Miami’s traffic is legendary for being really terrible. Every time there’s a ranking of the ten worst places for commuting, South Florida, which encompasses everything from Homestead to Palm Beach, comes out at or near the top… or the bottom. So thanks to age and convenience, I have been riding the county’s Metro Rail system since last September. Residents 65 and older get a free pass, and the nearest depot with covered parking ($11.25 a month) is six miles from my house. The travel time is about the same: an hour from door to door, both directions. It saves me about $100 a month in gas and untold stress on me and the car.
Being a creature of habit, I ride the same train every morning and I usually sit in the same place; a seat that puts me right at the exit to get off and get to the Metro Mover, the mini-train that passes by my office’s front door. I see the same people riding the train with me, and I’ve even made a couple of friends who share the commute with me. They’re like me; mid-level employees who like to get to work early or have a schedule that gets them out early, and we take the inevitable disruptions to the train service — the cars on Metro Rail date back to 1984 and the new ones are being rolled out slowly — in stride.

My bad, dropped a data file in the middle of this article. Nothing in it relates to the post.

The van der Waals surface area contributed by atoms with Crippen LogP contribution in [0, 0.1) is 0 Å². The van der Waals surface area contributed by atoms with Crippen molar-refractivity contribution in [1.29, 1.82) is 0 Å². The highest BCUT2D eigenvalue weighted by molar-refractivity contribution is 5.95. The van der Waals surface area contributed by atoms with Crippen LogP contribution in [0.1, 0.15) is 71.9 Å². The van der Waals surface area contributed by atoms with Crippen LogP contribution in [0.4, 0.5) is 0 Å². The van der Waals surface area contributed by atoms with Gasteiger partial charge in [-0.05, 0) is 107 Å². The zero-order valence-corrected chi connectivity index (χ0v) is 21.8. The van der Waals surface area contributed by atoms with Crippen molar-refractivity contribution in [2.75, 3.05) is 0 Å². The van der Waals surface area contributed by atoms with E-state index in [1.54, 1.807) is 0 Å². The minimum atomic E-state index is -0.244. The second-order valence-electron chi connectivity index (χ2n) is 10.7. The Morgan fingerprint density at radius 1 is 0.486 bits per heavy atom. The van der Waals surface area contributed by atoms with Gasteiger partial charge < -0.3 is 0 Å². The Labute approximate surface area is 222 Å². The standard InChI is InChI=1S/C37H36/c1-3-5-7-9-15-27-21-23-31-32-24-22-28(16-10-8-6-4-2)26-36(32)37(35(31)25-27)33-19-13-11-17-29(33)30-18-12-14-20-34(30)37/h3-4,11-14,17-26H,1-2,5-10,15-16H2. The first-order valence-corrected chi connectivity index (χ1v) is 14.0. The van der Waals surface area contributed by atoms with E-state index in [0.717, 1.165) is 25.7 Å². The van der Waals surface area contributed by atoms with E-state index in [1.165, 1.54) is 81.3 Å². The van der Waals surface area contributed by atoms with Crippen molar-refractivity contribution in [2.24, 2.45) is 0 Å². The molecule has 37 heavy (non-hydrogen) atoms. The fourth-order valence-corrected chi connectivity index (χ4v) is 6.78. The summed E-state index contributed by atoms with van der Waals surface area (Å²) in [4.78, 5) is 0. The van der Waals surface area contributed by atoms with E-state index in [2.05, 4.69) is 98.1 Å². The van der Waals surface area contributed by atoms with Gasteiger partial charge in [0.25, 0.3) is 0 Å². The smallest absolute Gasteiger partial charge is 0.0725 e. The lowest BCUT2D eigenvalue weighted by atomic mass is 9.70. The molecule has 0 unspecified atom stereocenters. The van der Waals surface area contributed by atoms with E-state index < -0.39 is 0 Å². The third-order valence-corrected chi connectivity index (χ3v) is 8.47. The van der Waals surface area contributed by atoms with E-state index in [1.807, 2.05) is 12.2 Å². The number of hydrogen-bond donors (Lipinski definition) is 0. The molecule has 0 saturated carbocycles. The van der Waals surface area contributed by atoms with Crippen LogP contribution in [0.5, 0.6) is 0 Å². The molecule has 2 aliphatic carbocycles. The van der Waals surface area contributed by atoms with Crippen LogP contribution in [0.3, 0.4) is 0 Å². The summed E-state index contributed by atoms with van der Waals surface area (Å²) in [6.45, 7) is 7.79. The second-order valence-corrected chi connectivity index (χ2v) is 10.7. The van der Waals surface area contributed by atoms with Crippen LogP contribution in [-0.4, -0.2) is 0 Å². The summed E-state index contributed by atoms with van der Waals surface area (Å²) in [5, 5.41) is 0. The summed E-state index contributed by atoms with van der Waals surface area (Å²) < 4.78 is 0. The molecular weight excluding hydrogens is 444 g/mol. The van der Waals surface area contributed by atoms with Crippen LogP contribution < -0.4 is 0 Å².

I also see a lot of blue-collar workers. There’s a lot of construction going on in downtown Miami and the train usually has a variety of men and women dressed for labor; hard hats, heavy boots, and equipment, and they’re of all ages; ranging from their twenties up to (I’m guessing) their fifties.
At 5:00 a.m. it’s a quiet ride. Most of us are either dozing or looking at their phones, some listening with earbuds, and the only sound is the rattle of the train and the scratchy P.A. “Green Line — Palmetto” as the doors open.
There are cracks and flaws in the system. Metro Rail was intended to cover a lot more of the county, including a line out to Miami Beach and back. But it was halted about half-way and plans to continue or finish it have stalled. The only new service in the last ten years was the addition of the Orange Line out to Miami International Airport. The funds initially set aside to expand it and improve it were spent on other things, and as I noted, the replacement cars — I’ve actually ridden one — are few and far between as they are being tested and certified. So, as one of my fellow commuters noted the other day, we’re moving really slowly to get someplace fast.
But it beats sitting in the middle of U.S. 1 and taking an hour and a half to go seventeen miles.